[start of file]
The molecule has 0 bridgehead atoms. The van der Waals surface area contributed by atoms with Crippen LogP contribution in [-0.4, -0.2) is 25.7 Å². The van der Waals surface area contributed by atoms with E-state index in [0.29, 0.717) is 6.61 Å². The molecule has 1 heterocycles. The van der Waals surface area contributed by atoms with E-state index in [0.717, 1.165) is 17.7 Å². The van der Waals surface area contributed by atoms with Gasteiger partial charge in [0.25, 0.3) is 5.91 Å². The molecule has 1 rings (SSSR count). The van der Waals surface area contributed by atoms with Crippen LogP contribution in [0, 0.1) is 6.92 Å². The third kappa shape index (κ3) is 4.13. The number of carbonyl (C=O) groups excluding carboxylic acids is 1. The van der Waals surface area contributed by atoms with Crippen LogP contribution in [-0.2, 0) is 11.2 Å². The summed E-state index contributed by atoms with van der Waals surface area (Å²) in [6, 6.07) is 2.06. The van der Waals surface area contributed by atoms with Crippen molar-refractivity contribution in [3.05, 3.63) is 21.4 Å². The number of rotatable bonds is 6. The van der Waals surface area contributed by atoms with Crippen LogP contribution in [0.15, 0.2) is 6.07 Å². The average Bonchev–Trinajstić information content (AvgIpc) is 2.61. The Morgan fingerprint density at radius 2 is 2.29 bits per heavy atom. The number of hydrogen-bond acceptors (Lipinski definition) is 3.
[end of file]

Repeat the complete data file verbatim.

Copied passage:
The molecule has 0 bridgehead atoms. The van der Waals surface area contributed by atoms with Crippen LogP contribution in [-0.4, -0.2) is 25.7 Å². The van der Waals surface area contributed by atoms with E-state index in [0.29, 0.717) is 6.61 Å². The molecule has 1 heterocycles. The van der Waals surface area contributed by atoms with E-state index in [0.717, 1.165) is 17.7 Å². The van der Waals surface area contributed by atoms with Gasteiger partial charge in [0.25, 0.3) is 5.91 Å². The molecule has 1 rings (SSSR count). The van der Waals surface area contributed by atoms with Crippen LogP contribution in [0, 0.1) is 6.92 Å². The third kappa shape index (κ3) is 4.13. The number of carbonyl (C=O) groups excluding carboxylic acids is 1. The van der Waals surface area contributed by atoms with Crippen LogP contribution in [-0.2, 0) is 11.2 Å². The summed E-state index contributed by atoms with van der Waals surface area (Å²) in [6, 6.07) is 2.06. The van der Waals surface area contributed by atoms with Crippen molar-refractivity contribution in [3.05, 3.63) is 21.4 Å². The number of rotatable bonds is 6. The van der Waals surface area contributed by atoms with Crippen LogP contribution in [0.15, 0.2) is 6.07 Å². The average Bonchev–Trinajstić information content (AvgIpc) is 2.61. The Morgan fingerprint density at radius 2 is 2.29 bits per heavy atom. The number of hydrogen-bond acceptors (Lipinski definition) is 3.